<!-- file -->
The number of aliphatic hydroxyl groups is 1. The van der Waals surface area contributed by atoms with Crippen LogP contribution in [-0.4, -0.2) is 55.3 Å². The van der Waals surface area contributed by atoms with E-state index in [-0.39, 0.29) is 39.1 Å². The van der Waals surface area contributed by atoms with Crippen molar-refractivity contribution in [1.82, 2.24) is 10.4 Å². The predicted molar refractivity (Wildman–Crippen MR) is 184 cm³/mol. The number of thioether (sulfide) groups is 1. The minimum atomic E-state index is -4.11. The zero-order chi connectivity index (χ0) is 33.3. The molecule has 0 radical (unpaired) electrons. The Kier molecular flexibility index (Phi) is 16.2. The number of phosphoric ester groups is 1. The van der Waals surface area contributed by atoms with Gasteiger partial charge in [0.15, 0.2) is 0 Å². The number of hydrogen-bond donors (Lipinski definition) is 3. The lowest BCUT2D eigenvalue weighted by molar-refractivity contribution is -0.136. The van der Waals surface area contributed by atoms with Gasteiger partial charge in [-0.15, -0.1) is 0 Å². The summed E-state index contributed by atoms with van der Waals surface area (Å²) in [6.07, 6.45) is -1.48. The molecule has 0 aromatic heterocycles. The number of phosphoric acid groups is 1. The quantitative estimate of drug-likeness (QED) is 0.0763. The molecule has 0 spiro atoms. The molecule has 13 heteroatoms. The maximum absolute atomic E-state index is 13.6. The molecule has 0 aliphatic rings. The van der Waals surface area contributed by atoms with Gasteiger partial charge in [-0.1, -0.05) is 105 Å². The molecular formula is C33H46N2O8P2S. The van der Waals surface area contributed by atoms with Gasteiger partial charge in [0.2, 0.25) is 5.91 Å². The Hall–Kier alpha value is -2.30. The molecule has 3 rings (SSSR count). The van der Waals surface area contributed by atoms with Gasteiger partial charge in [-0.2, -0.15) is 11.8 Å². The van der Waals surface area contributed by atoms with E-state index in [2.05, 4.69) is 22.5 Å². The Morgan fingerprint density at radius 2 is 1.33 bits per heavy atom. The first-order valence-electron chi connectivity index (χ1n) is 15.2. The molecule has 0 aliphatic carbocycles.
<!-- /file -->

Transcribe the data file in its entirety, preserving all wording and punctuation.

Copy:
The number of aliphatic hydroxyl groups is 1. The van der Waals surface area contributed by atoms with Crippen LogP contribution in [-0.4, -0.2) is 55.3 Å². The van der Waals surface area contributed by atoms with E-state index in [-0.39, 0.29) is 39.1 Å². The van der Waals surface area contributed by atoms with Crippen molar-refractivity contribution in [1.82, 2.24) is 10.4 Å². The predicted molar refractivity (Wildman–Crippen MR) is 184 cm³/mol. The number of thioether (sulfide) groups is 1. The minimum atomic E-state index is -4.11. The zero-order chi connectivity index (χ0) is 33.3. The molecule has 0 radical (unpaired) electrons. The Kier molecular flexibility index (Phi) is 16.2. The number of phosphoric ester groups is 1. The van der Waals surface area contributed by atoms with Gasteiger partial charge in [0.15, 0.2) is 0 Å². The number of hydrogen-bond donors (Lipinski definition) is 3. The lowest BCUT2D eigenvalue weighted by molar-refractivity contribution is -0.136. The van der Waals surface area contributed by atoms with Gasteiger partial charge in [-0.15, -0.1) is 0 Å². The summed E-state index contributed by atoms with van der Waals surface area (Å²) in [6.07, 6.45) is -1.48. The molecule has 0 aromatic heterocycles. The number of phosphoric acid groups is 1. The quantitative estimate of drug-likeness (QED) is 0.0763. The molecule has 0 spiro atoms. The molecule has 13 heteroatoms. The maximum absolute atomic E-state index is 13.6. The molecule has 0 aliphatic rings. The van der Waals surface area contributed by atoms with Gasteiger partial charge in [-0.1, -0.05) is 105 Å². The molecular formula is C33H46N2O8P2S. The van der Waals surface area contributed by atoms with Gasteiger partial charge in [0.2, 0.25) is 5.91 Å². The Hall–Kier alpha value is -2.30. The molecule has 3 rings (SSSR count). The van der Waals surface area contributed by atoms with Gasteiger partial charge in [-0.2, -0.15) is 11.8 Å². The van der Waals surface area contributed by atoms with E-state index in [2.05, 4.69) is 22.5 Å². The Morgan fingerprint density at radius 2 is 1.33 bits per heavy atom. The first-order valence-electron chi connectivity index (χ1n) is 15.2. The molecule has 0 aliphatic carbocycles.